31 May 2008

GMail's Password Strength-o-meter, providing a false sense of security

I decided to play around with GMail's password strength-o-meter to see just how it did. The answer? Not too well. I wouldn't consider much of what it rated "strong" passwords to actually be strong passwords. Many were based on dictionary words. Many were simply a string of words. Many were made entirely of lowercase alpha characters. Check it out.

  • Weak
    • password
    • 12345678
    • mackenzie
  • Fair
    • password01
    • passw0rd
    • drowssap
    • baseball
    • qwertyui
    • default1
    • university
    • prestige
  • Good
    • pinkball
    • passtime
    • iuytrewq
    • mary1988
    • ChangeMe
    • Default1
    • torvalds
    • facebook
    • linuxuser
    • zyxwvuts
  • Strong
    • passxkcd
    • passy123
    • ChangeMe01
    • eiznekcam
    • 13375p34k
    • thinkgeek
    • b4s3b411
    • hispanola
    • notaword
    • faceb00k
    • prestig3
    • mvemjsun

Before conducting the test, I filled my name (Mackenzie) into the first name field. I also tried it in the last name field, since my last name isn't long enough to use as a comparison for last name.

Bad things you should notice:

  • Proper nouns are strong
  • All-lowercase strings are strong
  • Simple character replacement a la "leetspeak" (see "13375p34k" above) makes a password strong
  • Spelling your name forwards is weak, but backwards is strong
  • Common default passwords (default1, changeme) are marked as anything other than weak
  • Easy targets for social engineering are marked as good passwords

A good password cracker will check for variations on spellings, including backwards and 1337 when performing a dictionary attack. When it comes to brute force cracking, having an all lowercase password is no protection at all. If you have an 8-character password (GMail's minimum), and you use all lowercase letter, there are 8,031,810,176 (26^7) possible passwords. A modern processor can attempt 10,000,000 passwords each second. Do the math, and you find it takes only 13 minutes to brute force such a password. Using djohn? Even less time. There should not be a single all-alpha—let alone all-lowercase—password in the "strong" list, especially as only 8 characters. OK, so those figures are for locally cracking a password. Over the network, using a tool such as Medusa, it is limited by latency. Get yourself on a fast pipe, and it still won't take long. Know any hackers with 30Mbit FiOS? I do.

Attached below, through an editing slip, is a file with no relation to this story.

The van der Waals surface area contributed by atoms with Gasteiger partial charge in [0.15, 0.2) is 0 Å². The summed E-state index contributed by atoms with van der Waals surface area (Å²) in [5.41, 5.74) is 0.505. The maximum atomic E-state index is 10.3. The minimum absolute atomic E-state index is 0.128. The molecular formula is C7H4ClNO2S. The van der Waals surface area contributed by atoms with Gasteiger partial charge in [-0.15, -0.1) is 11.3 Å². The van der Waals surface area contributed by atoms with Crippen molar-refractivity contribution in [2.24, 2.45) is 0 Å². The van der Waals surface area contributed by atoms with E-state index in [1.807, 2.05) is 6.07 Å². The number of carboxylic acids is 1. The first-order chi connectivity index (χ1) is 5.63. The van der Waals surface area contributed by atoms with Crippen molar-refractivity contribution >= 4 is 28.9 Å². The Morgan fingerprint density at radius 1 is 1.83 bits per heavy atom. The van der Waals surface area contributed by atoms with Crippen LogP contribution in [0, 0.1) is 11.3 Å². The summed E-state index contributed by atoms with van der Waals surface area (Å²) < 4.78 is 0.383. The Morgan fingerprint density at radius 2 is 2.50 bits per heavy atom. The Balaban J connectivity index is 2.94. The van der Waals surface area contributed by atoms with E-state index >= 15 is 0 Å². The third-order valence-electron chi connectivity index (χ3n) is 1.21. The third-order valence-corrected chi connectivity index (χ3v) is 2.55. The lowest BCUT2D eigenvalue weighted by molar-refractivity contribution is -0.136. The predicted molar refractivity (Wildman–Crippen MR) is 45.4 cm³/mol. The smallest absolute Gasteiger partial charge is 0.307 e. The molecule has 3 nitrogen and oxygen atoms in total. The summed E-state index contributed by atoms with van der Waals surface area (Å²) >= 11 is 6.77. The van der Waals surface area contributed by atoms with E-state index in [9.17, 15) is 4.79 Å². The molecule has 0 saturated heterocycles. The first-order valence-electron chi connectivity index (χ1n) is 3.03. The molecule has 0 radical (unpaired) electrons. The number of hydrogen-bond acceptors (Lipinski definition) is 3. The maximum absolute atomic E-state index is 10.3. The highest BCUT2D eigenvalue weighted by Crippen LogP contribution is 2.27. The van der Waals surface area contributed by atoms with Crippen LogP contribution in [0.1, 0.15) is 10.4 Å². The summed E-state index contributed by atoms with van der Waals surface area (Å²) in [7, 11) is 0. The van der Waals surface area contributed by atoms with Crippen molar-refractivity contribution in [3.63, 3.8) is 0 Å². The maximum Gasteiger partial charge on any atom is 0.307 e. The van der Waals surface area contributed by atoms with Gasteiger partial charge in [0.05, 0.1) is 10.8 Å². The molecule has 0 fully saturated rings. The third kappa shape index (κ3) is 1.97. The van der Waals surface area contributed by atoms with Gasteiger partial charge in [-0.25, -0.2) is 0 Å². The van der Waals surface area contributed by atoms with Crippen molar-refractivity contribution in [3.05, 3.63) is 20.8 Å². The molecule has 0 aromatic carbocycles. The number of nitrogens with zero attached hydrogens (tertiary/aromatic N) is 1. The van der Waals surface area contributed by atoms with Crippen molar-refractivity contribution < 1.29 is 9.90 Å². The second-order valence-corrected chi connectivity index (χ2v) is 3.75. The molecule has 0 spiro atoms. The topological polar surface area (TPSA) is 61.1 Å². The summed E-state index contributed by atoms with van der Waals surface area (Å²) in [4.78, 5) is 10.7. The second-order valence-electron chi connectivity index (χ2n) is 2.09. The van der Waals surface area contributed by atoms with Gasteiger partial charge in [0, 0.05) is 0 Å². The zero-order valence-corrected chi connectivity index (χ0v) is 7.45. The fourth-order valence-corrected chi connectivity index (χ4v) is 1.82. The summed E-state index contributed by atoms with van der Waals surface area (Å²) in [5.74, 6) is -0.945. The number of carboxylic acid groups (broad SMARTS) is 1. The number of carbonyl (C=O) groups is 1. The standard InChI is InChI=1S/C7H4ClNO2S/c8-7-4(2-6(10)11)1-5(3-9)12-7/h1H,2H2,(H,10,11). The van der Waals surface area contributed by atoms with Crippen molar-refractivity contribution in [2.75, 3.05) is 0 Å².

Now, see that "mary1988" which was rated "good"? Yes, it has letters and numbers, but there's something in particular about it. See, it's a first name followed by a year. When an adult is told they need letters and numbers, but password1 won't work, what do they do? They often put their child's first name followed by the year they were born. Social engineering anyone? A friend of mine has a sticker on his laptop which says:

Because there is no patch for human stupidity

While it is good that Google is trying to make people a bit more aware of password security, I don't believe they are being stringent enough. They have an 8 character minimum. Nothing which is the minimum length should have made it to strong. A strong password should have 10, 12 characters minimum (15 on Windows, due to a flaw in how it hashes passwords). Their password strength rater is leading people into a false sense of security. Please don't trust it. I know you can do better. If you think you can't do better and still remember your password, well, I'll post in a few days with a method for remembering good, strong passwords.


Tristan Rhodes said...

Good points about social engineering, humans really are the weakest link.

The difference between a password cracker and Google's password test is the amount of resources each one takes. I'm sure Google doesn't want to perform dictionary lookups for every password that is tested by their system!

Give Google some credit for creating a simple, easy to use tool that helps people improve their password strength.

Adam said...

Hmm.. And what's funny is that my letter/symbol combination was never a strong password for Google. Personally, I think they should reject any passwords that aren't strong, but that might have the side effect of many people having to recover their passwords every time they want to check their e-mail.

Btw... can't wait for the method for remembering good, strong passwords. I sure know that I have my fair share of probably too easy to break ones (like the one at work that was assigned to me and I *can't* change.)


T said...

The GovTech Security News Podcast ( http://security.govtech.com ) has a story about this issue, as it relates to protecting your domain name. A weak password can allow the bad guys to get control of a domain account, no matter how strong your security is.

The show also has helpful tips and links. It's free to stream and one can subscribe to it at the iTunes podcasting section.